I crawl army-style to the front room in our house that faces the street to try to get some sort of perspective on what’s happening and I peer out the window and I see right in front of my house. So between my house and the neighbor’s house, I see an unmarked black SUV parked diagonally between our house and theirs and I see that their garage is open fully and the lights are on and I continue hearing the pop pop pop and I can see that there’s a helicopter over top of their house.
I feel my heart pounding against my rib cage like it’s going to pop out and all that I think is get back to the room. My husband is… runs upstairs to try to see what’s going on when he comes back downstairs he is frantic, he’s terrified. He sees that there are basically an army of Special Operations officers. So these are big 2 meter tall guys with full gear marching into our neighbor’s house. This moment the thought that’s going through my mind as I’m sitting there sitting on the floor against the door with my heart pounding out of my chest is, ‘I live in a world where I don’t have to worry about…’. Sorry, I don’t know why I got emotional there. All of this craziness go enemy is just a tiny little taster of what perhaps people have to feel.
At this point with the adrenaline and the craziness going on and feeling unsafe I felt very very profound sadness. We spend about what feels like an eternity in this panic mode where you know at this point we don’t have the facts although we know is that there are helicopters there’s something going on at our neighbour’s house. I’m thinking are there is there going to be an explosion? Is there going to be shots that fly into a the window? What do we do? We go upstairs after the gunshots have stopped and from our living room we have a vantage point where we can see that the Special Operations officers are in the house. So the house always the shutters, the persianas, they’re closed but the persians are open and we can see them marching through the house very very clearly. We don’t see any of the guys but we still see the helicopter shining a spotlight and illuminating all of the mountain behind our house. So we imagine that they’re looking for someone.
Eventually the sun starts to come out and the neighbors all start coming out of their houses and we’re looking at each other trying to catch each other’s eye to say, ‘What’s going on?’. Later that morning I’m sitting having my morning coffee in the living room and everything is still open because it’s so hot and as I’m having my coffee and listening to the investigators talk about what’s going on. Basically, I look out. I see a bunch of officers pull out massive bags of drugs and they’re photographing them. I I think, What was going on this whole time?’. These people, these people that were my neighbours that I didn’t know had so many layers! Beyond… have so many layers beyond what I will probably ever understand! Not only were they obviously involved in some crazy illegal activity but also what are their circumstances? What are the stories that they have?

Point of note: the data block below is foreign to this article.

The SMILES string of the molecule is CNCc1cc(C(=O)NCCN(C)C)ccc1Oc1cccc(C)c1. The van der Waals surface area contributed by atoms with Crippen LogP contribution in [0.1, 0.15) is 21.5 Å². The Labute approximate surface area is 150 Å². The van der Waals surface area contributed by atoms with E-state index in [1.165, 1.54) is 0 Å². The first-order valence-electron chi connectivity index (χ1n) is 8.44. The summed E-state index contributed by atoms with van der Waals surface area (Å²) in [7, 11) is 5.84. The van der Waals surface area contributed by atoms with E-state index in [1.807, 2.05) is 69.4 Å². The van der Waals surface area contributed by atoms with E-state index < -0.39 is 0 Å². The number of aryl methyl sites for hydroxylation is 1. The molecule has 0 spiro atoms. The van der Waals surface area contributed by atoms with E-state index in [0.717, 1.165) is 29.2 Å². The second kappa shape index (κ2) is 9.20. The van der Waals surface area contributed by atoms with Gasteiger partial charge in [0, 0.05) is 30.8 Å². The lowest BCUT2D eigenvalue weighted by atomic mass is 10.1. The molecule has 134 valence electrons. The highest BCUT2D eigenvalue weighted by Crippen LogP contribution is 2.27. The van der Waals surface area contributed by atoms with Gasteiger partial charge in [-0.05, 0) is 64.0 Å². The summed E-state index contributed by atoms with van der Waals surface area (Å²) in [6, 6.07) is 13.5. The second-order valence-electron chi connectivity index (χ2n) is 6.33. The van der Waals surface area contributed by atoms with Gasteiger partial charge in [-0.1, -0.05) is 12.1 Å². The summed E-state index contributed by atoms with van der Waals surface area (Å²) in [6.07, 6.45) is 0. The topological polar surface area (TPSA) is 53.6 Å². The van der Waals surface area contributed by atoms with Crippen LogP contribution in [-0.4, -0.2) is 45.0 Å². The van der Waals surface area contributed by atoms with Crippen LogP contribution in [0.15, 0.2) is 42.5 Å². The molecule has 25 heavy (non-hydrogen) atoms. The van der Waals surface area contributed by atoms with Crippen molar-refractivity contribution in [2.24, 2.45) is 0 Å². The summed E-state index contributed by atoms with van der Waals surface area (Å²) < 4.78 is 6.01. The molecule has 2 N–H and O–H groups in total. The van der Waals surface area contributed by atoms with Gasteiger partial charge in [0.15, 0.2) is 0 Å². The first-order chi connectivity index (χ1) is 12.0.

In our everyday life we we look at people and we label people and something about the way they look or the way they speak you kind of create an idea in your mind of who they are what they are. But people are so layered and people are so complex and they have so much more going on than we can ever possibly imagine.
Bec: That’s all for today! Si te ha gustado este podcast y quieres seguir escuchando, puedes visitar nuestra pagina web, acingles.com donde tendrás todos los episodios de Into the Story. También encontrarás algunas actividades y materiales de cada episodio para ayudarte mejorar tu inglés. Thank you for listening, we hope you have a good time, or at least, a good story to tell.